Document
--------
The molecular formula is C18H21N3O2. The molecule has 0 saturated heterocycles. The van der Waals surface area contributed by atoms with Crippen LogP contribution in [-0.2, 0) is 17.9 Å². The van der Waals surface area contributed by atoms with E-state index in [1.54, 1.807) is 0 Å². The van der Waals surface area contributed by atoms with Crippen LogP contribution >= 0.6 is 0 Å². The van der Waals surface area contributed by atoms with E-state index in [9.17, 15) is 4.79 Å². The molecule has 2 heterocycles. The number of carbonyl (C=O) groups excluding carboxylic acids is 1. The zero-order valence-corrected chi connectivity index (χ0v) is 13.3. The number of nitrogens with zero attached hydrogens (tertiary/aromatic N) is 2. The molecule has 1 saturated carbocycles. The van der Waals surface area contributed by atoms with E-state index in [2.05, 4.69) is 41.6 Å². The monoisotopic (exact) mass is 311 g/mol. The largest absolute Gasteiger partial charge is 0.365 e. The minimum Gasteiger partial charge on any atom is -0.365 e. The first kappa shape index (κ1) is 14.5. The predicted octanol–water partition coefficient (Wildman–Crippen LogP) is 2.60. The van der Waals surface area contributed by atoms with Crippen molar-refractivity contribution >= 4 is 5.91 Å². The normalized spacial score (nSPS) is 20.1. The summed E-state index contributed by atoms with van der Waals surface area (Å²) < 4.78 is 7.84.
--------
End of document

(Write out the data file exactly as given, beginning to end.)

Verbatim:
The molecular formula is C18H21N3O2. The molecule has 0 saturated heterocycles. The van der Waals surface area contributed by atoms with Crippen LogP contribution in [-0.2, 0) is 17.9 Å². The van der Waals surface area contributed by atoms with E-state index in [1.54, 1.807) is 0 Å². The van der Waals surface area contributed by atoms with Crippen LogP contribution >= 0.6 is 0 Å². The van der Waals surface area contributed by atoms with E-state index in [9.17, 15) is 4.79 Å². The molecule has 2 heterocycles. The number of carbonyl (C=O) groups excluding carboxylic acids is 1. The zero-order valence-corrected chi connectivity index (χ0v) is 13.3. The number of nitrogens with zero attached hydrogens (tertiary/aromatic N) is 2. The molecule has 1 saturated carbocycles. The van der Waals surface area contributed by atoms with E-state index in [2.05, 4.69) is 41.6 Å². The monoisotopic (exact) mass is 311 g/mol. The largest absolute Gasteiger partial charge is 0.365 e. The minimum Gasteiger partial charge on any atom is -0.365 e. The first kappa shape index (κ1) is 14.5. The predicted octanol–water partition coefficient (Wildman–Crippen LogP) is 2.60. The van der Waals surface area contributed by atoms with Crippen molar-refractivity contribution >= 4 is 5.91 Å². The normalized spacial score (nSPS) is 20.1. The summed E-state index contributed by atoms with van der Waals surface area (Å²) < 4.78 is 7.84.